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0310 Innermost Asia : vol.2
Innermost Asia : vol.2 / Page 310 (Grayscale High Resolution Image)

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doi: 10.20676/00000187
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of the Inchike-darya, the main continuation of the Muz-art river, and also along those of the lower Tarim. This practice has distinct antiquarian interest, as I have already pointed out elsewhere ;1 for the Former Han Annals record early Chinese efforts to establish a military agricultural colony in the territory of Ch`ii-li •fp. This territory comprised the riverine tracts along the lower course of the Muz-art river and the Tarim to the east of Shahyar.

On the morning of May 3rd we resumed our march to the ENE., and passed more lately inundated ground, still holding fresh water in pools. After proceeding about four miles we reached another rough earthen circumvallation, resembling the ` Chong-shahr ' of the preceding day. It was of irregular oblong shape, measuring about 200 yards from north to south ; its ramparts rose about 15 feet above the shôr-permeated soil of the enclosed area. The abundànt grazing afforded by reeds and scrub in the neighbourhood suggested that this and similar circumvallations might have been constructed as places of temporary refuge for herdsmen and their flocks. But once again no indication of date could be looked for.

Leaving this salt-encrusted ground and entering a belt of tamarisk-cones, we came upon the well-marked line of an ancient canal, running to the north-east and 22 feet wide at the bottom. After following it for about three miles we reached the site of Khitai-be zâr, where Mir Sharif stated that he had carried out diggings and had found remains of paper manuscripts. We here found ruins of small structures, mostly of timber and wattle, scattered over a plateau which had apparently been formed by levelling old tamarisk-cones (see plan, Pl. 44). The ruins had been almost completely destroyed, down to the wall foundations, by repeated burrowings, and had previously suffered from wind-erosion. Near the northern end of the area, however, I was able to make out the walls, built of rough slabs of clay, of what had apparently been a small cella, measuring 11 - feet by 13 inside, and surrounded by an enclosing passage. On clearing away some refuse to the east of this, we came upon minute fragments of paper, inscribed with Brahmi characters ; they closely resembled in type a fragmentary manuscript leaf with Kuchean writing which Mir Sharif had previously shown me, stating that he had found it at this site. From this archaeological evidence it seems justifiable to conclude that these badly damaged ruins are those of a small Buddhist shrine and the monastic and other quarters once adjoining. They have perhaps been abandoned since Tang times.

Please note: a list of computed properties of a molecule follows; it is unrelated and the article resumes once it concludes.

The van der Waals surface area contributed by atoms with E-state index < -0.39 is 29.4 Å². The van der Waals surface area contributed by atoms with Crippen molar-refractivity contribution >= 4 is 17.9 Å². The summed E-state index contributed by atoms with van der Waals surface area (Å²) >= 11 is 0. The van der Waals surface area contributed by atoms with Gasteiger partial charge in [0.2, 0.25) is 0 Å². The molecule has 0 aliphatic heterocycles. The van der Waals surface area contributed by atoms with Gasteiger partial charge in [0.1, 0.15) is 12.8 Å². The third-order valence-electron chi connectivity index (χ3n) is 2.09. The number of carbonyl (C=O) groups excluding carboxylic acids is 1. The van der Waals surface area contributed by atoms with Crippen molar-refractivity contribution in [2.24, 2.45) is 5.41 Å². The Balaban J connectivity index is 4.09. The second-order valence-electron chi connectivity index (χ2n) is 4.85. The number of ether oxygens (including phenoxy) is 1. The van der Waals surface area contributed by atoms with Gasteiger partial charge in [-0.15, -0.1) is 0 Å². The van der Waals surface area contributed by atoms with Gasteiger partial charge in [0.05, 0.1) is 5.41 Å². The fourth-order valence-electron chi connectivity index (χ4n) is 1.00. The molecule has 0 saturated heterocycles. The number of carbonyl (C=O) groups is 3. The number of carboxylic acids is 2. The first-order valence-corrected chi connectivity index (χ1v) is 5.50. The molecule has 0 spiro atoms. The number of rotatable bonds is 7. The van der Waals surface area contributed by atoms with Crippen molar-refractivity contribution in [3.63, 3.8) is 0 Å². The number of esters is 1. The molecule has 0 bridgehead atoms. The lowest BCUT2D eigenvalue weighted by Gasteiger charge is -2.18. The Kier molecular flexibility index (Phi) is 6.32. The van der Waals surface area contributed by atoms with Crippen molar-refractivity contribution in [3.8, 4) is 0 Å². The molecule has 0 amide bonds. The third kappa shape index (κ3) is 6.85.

Practical considerations demanded an early return to Kuchà town ; I was therefore unable to visit the ruins of Khitai-shahri, situated about three miles to the north-east. They had already been examined by Afraz-gul, on the devious route which he had followed, under my instructions, from Bugur to Kucha. According to his careful report he had found there an oblong circumvallation, measuring about 27o yards by 156 as shown by the sketch-plan reproduced in Pl. 41. His description indicated a close resemblance between it and the walled enclosure of Tonguz-bash both as regards constructive features and state of preservation. The walls, about 26 feet thick at the base, still rose in places to a height of about 18 feet. Afraz-gul observed thin layers of tamarisk brushwood interspersed at intervals of 2 feet 3 inches between the layers of clay used, in the form of pisé and rough slabs or kisek, in the construction of the walls. Within the enclosure the ground was permeated with shôr, and such remains of structures as could be traced, in the shape of clay wall foundations or debris of Toghrak timber, had been completely overturned in the course of burrowings. The same thing had occurred at two low mounds situated, as shown in the sketch-plan (Pl. 41), to the north-west of the circumvallation, which had apparently once carried structures of some kind. The shape of the nearer mound suggested to the Surveyor that it possibly marked a ruined Stûpa. Beyond these mounds in the same direction he noticed

1 Cf. Serindia, iii. p. 1236.


Remains of Khitaibd 4r.


Site of Khitaishahri.